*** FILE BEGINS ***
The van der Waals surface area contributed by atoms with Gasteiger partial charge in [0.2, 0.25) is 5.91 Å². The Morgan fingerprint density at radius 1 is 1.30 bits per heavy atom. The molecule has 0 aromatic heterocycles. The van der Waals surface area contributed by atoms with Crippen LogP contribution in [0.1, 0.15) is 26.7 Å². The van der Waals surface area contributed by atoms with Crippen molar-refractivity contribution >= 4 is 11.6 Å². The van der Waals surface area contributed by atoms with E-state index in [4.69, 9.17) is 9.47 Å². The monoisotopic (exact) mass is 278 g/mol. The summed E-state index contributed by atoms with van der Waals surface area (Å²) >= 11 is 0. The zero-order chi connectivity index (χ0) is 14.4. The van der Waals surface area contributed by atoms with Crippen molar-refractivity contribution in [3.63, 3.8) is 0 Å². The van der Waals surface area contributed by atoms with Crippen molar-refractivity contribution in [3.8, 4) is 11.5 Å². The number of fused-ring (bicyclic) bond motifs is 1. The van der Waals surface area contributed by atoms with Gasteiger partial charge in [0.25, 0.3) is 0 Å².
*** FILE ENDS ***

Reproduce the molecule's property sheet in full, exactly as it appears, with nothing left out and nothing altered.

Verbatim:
The van der Waals surface area contributed by atoms with Gasteiger partial charge in [0.2, 0.25) is 5.91 Å². The Morgan fingerprint density at radius 1 is 1.30 bits per heavy atom. The molecule has 0 aromatic heterocycles. The van der Waals surface area contributed by atoms with Crippen LogP contribution in [0.1, 0.15) is 26.7 Å². The van der Waals surface area contributed by atoms with Crippen molar-refractivity contribution >= 4 is 11.6 Å². The van der Waals surface area contributed by atoms with E-state index in [4.69, 9.17) is 9.47 Å². The monoisotopic (exact) mass is 278 g/mol. The summed E-state index contributed by atoms with van der Waals surface area (Å²) >= 11 is 0. The zero-order chi connectivity index (χ0) is 14.4. The van der Waals surface area contributed by atoms with Crippen molar-refractivity contribution in [3.63, 3.8) is 0 Å². The van der Waals surface area contributed by atoms with Crippen molar-refractivity contribution in [3.8, 4) is 11.5 Å². The number of fused-ring (bicyclic) bond motifs is 1. The van der Waals surface area contributed by atoms with Gasteiger partial charge in [0.25, 0.3) is 0 Å².